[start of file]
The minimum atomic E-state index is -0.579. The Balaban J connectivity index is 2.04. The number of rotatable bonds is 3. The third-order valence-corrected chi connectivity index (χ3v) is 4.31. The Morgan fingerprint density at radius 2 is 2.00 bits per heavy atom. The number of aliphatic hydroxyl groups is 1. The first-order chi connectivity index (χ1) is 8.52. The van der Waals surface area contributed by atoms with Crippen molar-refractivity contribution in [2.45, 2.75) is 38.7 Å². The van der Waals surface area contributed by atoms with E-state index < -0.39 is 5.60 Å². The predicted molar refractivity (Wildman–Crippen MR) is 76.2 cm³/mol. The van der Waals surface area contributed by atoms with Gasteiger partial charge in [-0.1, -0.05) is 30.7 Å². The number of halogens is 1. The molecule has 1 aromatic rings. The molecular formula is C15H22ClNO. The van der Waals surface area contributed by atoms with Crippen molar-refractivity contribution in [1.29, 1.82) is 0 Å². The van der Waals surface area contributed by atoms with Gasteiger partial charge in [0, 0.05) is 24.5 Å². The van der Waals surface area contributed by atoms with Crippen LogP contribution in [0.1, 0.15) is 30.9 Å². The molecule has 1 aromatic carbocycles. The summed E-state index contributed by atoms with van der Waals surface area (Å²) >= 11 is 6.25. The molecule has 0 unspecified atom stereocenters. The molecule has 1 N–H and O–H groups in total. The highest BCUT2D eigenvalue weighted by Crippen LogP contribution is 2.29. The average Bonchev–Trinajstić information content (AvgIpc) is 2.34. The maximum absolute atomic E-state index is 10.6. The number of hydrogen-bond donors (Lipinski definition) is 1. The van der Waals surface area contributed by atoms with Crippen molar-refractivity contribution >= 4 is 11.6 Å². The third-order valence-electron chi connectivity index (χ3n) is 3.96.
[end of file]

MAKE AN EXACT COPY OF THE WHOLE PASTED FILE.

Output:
The minimum atomic E-state index is -0.579. The Balaban J connectivity index is 2.04. The number of rotatable bonds is 3. The third-order valence-corrected chi connectivity index (χ3v) is 4.31. The Morgan fingerprint density at radius 2 is 2.00 bits per heavy atom. The number of aliphatic hydroxyl groups is 1. The first-order chi connectivity index (χ1) is 8.52. The van der Waals surface area contributed by atoms with Crippen molar-refractivity contribution in [2.45, 2.75) is 38.7 Å². The van der Waals surface area contributed by atoms with E-state index < -0.39 is 5.60 Å². The predicted molar refractivity (Wildman–Crippen MR) is 76.2 cm³/mol. The van der Waals surface area contributed by atoms with Gasteiger partial charge in [-0.1, -0.05) is 30.7 Å². The number of halogens is 1. The molecule has 1 aromatic rings. The molecular formula is C15H22ClNO. The van der Waals surface area contributed by atoms with Crippen molar-refractivity contribution in [1.29, 1.82) is 0 Å². The van der Waals surface area contributed by atoms with Gasteiger partial charge in [0, 0.05) is 24.5 Å². The van der Waals surface area contributed by atoms with Crippen LogP contribution in [0.1, 0.15) is 30.9 Å². The molecule has 1 aromatic carbocycles. The summed E-state index contributed by atoms with van der Waals surface area (Å²) >= 11 is 6.25. The molecule has 0 unspecified atom stereocenters. The molecule has 1 N–H and O–H groups in total. The highest BCUT2D eigenvalue weighted by Crippen LogP contribution is 2.29. The average Bonchev–Trinajstić information content (AvgIpc) is 2.34. The maximum absolute atomic E-state index is 10.6. The number of hydrogen-bond donors (Lipinski definition) is 1. The van der Waals surface area contributed by atoms with Crippen molar-refractivity contribution >= 4 is 11.6 Å². The third-order valence-electron chi connectivity index (χ3n) is 3.96.